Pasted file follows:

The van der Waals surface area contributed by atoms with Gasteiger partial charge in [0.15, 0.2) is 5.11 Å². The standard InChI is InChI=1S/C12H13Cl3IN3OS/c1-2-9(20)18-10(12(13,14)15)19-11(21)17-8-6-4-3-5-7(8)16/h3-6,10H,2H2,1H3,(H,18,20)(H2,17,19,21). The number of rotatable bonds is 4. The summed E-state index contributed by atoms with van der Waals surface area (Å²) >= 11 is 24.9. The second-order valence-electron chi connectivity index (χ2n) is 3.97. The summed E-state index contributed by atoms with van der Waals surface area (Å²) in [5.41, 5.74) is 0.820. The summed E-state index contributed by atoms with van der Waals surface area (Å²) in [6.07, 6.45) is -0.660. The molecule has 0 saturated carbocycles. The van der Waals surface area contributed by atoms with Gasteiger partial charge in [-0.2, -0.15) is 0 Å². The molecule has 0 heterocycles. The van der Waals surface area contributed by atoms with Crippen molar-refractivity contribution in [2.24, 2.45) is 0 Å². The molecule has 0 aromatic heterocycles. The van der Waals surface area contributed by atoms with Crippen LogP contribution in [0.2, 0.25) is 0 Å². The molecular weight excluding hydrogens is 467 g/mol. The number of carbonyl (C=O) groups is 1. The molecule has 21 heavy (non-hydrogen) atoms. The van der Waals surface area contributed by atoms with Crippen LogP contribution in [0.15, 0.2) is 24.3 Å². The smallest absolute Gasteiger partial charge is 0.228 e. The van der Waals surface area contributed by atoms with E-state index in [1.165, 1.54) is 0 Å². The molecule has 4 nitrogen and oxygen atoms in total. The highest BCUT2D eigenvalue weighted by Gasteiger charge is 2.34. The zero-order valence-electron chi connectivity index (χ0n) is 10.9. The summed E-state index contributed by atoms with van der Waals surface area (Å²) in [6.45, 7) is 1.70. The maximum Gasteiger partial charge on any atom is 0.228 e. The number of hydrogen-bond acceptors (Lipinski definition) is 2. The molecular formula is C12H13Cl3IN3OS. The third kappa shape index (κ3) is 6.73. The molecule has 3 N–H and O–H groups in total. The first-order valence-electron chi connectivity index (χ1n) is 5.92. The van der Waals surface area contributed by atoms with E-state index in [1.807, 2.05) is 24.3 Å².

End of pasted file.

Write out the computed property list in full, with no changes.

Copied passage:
The van der Waals surface area contributed by atoms with Gasteiger partial charge in [0.15, 0.2) is 5.11 Å². The standard InChI is InChI=1S/C12H13Cl3IN3OS/c1-2-9(20)18-10(12(13,14)15)19-11(21)17-8-6-4-3-5-7(8)16/h3-6,10H,2H2,1H3,(H,18,20)(H2,17,19,21). The number of rotatable bonds is 4. The summed E-state index contributed by atoms with van der Waals surface area (Å²) >= 11 is 24.9. The second-order valence-electron chi connectivity index (χ2n) is 3.97. The summed E-state index contributed by atoms with van der Waals surface area (Å²) in [5.41, 5.74) is 0.820. The summed E-state index contributed by atoms with van der Waals surface area (Å²) in [6.07, 6.45) is -0.660. The molecule has 0 saturated carbocycles. The van der Waals surface area contributed by atoms with Gasteiger partial charge in [-0.2, -0.15) is 0 Å². The molecule has 0 heterocycles. The van der Waals surface area contributed by atoms with Crippen molar-refractivity contribution in [2.24, 2.45) is 0 Å². The molecule has 0 aromatic heterocycles. The van der Waals surface area contributed by atoms with Crippen LogP contribution in [0.2, 0.25) is 0 Å². The molecular weight excluding hydrogens is 467 g/mol. The number of carbonyl (C=O) groups is 1. The molecule has 21 heavy (non-hydrogen) atoms. The van der Waals surface area contributed by atoms with Crippen LogP contribution in [0.15, 0.2) is 24.3 Å². The smallest absolute Gasteiger partial charge is 0.228 e. The van der Waals surface area contributed by atoms with E-state index in [1.165, 1.54) is 0 Å². The molecule has 4 nitrogen and oxygen atoms in total. The highest BCUT2D eigenvalue weighted by Gasteiger charge is 2.34. The zero-order valence-electron chi connectivity index (χ0n) is 10.9. The summed E-state index contributed by atoms with van der Waals surface area (Å²) in [6.45, 7) is 1.70. The maximum Gasteiger partial charge on any atom is 0.228 e. The number of hydrogen-bond acceptors (Lipinski definition) is 2. The molecular formula is C12H13Cl3IN3OS. The third kappa shape index (κ3) is 6.73. The molecule has 3 N–H and O–H groups in total. The first-order valence-electron chi connectivity index (χ1n) is 5.92. The van der Waals surface area contributed by atoms with E-state index in [1.807, 2.05) is 24.3 Å².